- Matt Williamson, ESPN.com
After watching games and breaking down film, Scouts Inc. has evaluated and graded more than 2,500 NFL players heading into the 2011 season. Here's how the wide receivers stacked up.
Talk about a tough position to grade. It's hard to argue against Andre Johnson as the top wide receiver in the NFL right now, but after that, there's a ton of talent at the top of this position, and we could have shuffled this in a number of different ways.
As for how we graded, you have to go on more than size. The shortest wideouts can be a foot shorter than the tallest players at this position. We also have to consider the offense. Wide receivers are so dependent on whoever is distributing them the football. That said, WRs tend to be much more scheme-specific than fans realize. There are many ways to run a route and the skill set needed varies from team to team.
But the elite wideouts fit every team. And wow, are there ever some physical specimens at this position right now with a combination of size, speed, body control, hands -- you name it. That being said, Johnson is our clear leader.
Johnson brings a rare combination of size, speed and athleticism. He is a good route runner who has the speed to challenge the secondary down the seam yet can run combination routes with excellent foot quickness, agility and acceleration.
Johnson can get in and out of his breaks with foot quickness and a burst to separate from defenders and has a wide receiving radius that allows him to extend to make difficult catches. He can go up and high point the ball in a crowd and has the strength to overpower most cornerbacks when challenged.
Fitzgerald has quickly risen to arguably the most electric receiver in the NFL. He brings a rare combination of size, speed, athleticism and receiving skills. He is a good route runner who can sink his hips to get in an out of his breaks with good foot quickness and a burst to separate from defenders and has a gear coming out to maintain the separation.
Fitzgerald's biggest asset is his ability to adjust and make acrobatic-type catches. He has good run skills after the catch and can turn a short catch into a long touchdown with just a single missed tackle. He is competitive to the ball when in a crowd and will elevate to high-point the catch.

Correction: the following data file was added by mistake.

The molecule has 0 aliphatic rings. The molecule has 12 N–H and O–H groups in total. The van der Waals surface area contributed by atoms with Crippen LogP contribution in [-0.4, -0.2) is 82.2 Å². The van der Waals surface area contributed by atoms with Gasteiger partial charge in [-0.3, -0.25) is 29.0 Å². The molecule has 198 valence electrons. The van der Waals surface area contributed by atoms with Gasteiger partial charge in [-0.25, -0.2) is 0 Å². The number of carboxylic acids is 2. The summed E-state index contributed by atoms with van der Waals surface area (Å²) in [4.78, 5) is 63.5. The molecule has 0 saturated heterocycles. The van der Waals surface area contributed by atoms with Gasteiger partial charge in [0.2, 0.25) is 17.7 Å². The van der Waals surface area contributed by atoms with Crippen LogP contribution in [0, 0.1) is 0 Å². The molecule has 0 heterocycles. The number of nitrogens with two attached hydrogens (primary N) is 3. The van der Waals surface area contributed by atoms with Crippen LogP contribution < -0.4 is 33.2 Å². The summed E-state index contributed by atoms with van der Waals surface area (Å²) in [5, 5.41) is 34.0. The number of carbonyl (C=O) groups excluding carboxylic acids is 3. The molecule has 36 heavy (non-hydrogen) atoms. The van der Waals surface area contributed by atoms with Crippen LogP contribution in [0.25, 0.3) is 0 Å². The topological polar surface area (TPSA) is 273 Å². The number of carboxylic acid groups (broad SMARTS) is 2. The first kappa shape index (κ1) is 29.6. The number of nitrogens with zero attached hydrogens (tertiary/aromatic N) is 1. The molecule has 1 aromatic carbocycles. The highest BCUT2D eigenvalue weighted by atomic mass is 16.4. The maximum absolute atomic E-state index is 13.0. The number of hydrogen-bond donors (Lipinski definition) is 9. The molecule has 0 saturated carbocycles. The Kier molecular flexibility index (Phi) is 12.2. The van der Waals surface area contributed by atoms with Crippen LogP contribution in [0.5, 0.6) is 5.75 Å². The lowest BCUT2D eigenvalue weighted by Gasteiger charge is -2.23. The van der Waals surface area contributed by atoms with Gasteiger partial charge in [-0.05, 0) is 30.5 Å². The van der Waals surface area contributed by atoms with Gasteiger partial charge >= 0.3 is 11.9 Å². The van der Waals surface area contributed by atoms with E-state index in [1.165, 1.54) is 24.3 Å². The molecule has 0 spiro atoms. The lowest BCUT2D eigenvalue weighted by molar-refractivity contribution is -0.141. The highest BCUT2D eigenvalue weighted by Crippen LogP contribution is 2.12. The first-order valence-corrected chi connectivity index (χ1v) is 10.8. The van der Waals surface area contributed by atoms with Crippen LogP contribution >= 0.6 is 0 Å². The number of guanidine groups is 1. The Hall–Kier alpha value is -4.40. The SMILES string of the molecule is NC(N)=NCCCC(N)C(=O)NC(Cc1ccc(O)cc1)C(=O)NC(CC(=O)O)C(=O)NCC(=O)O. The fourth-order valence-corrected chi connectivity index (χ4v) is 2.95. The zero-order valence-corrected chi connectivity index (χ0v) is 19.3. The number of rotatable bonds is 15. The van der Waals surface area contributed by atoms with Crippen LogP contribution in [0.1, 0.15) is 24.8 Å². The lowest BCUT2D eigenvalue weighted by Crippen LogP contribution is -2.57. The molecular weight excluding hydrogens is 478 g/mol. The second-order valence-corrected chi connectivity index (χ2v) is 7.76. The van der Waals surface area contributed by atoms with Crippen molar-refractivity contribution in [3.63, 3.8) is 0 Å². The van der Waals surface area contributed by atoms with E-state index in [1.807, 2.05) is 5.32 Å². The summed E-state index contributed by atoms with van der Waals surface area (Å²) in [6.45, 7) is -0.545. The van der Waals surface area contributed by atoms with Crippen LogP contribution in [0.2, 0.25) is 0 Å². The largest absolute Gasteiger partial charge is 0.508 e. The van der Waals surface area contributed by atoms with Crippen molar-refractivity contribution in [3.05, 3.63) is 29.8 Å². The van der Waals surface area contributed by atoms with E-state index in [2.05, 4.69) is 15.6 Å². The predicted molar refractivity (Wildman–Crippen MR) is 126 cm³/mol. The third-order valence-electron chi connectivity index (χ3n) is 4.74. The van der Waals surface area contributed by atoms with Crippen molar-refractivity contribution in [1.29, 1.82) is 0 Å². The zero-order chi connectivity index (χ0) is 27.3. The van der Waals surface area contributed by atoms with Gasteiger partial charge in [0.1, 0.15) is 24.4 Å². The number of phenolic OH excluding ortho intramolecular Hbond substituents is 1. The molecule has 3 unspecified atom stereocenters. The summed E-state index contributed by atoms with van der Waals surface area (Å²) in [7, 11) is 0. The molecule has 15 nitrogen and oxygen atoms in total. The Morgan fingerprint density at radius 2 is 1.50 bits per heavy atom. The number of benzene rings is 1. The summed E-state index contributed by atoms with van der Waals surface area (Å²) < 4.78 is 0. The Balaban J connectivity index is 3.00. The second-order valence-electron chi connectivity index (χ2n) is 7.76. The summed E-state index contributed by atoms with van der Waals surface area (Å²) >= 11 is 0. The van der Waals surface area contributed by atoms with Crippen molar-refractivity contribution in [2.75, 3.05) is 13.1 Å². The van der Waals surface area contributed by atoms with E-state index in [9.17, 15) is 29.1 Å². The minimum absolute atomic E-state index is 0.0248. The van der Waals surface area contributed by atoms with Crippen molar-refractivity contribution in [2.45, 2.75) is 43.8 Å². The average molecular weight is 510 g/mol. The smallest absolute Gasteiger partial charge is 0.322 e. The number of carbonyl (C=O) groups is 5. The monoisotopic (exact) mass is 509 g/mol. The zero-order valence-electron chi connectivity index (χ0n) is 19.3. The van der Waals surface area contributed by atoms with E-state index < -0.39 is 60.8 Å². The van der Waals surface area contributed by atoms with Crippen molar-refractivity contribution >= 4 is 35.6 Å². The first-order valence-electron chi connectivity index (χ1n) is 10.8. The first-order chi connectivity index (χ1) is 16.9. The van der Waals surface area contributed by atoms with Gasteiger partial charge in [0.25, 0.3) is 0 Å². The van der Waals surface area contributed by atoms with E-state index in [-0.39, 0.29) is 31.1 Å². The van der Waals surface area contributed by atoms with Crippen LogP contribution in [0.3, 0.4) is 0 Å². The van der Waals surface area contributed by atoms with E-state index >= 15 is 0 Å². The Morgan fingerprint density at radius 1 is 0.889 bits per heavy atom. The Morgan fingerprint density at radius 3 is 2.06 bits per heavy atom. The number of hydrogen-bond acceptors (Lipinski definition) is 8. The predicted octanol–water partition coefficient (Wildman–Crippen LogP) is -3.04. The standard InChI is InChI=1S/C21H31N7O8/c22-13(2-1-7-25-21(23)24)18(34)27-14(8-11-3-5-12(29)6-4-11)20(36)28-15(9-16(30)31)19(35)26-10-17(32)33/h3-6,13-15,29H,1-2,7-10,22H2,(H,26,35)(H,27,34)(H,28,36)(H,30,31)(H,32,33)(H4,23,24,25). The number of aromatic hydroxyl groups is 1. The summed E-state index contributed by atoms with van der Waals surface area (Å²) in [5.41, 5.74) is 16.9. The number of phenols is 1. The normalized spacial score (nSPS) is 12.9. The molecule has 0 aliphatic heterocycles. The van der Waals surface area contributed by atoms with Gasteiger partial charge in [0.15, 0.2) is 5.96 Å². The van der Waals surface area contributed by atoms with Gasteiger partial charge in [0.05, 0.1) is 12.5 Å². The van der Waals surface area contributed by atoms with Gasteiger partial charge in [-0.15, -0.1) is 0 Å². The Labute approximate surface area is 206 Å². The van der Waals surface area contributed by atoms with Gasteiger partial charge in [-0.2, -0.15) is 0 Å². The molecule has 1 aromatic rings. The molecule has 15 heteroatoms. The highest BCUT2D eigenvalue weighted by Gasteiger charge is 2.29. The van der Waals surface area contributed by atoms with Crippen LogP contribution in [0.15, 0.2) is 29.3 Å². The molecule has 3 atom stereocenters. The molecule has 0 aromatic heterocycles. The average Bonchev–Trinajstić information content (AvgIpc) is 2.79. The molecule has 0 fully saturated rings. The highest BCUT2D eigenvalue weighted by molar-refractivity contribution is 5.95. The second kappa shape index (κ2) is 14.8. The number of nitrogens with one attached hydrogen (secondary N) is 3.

Johnson has a rare blend of size, strength and athleticism. He can stretch the field on deep routes and out-jump most defenders when the ball is in the air. He can get separation with his length and strength on short and intermediate patterns.
Johnson also has deceptive burst and speed off the line of scrimmage that eat up cushions. He has strong hands to adjust and make the tough catch outside his frame. He is a physical blocker on the perimeter and maintains body position for an extended period of time.
White is a big receiver with legitimate downfield speed and the ability to turn a short catch into a long gain. He has become QB Matt Ryan's go-to receiver that can make tough catches over the middle or run under deep passes.
White will go across the middle and catch the ball in traffic or run under the deep bomb to keep the secondary on their toes. He can sink his hips to get in and out of his breaks with foot quickness and has come a long ways when it comes to running precise routes. He still has the occasional easy drop that you'd like to see eliminated but White is a solid number one receiver that can pretty much do it all.
Jennings is an excellent athlete with average size and deceptive strength. He has become a consistent route-runner and understands how to get separation from defenders.
Jennings has speed and burst off the line of scrimmage to stretch deep zones as well as dangerous run-after-catch ability in the open field. He is a versatile player who can line up in various areas of the formation, and he has the courage and concentration to make touch catches in traffic. He has become a solid perimeter blocker but isn't physical to stay connected.
2dBy Dan Graziano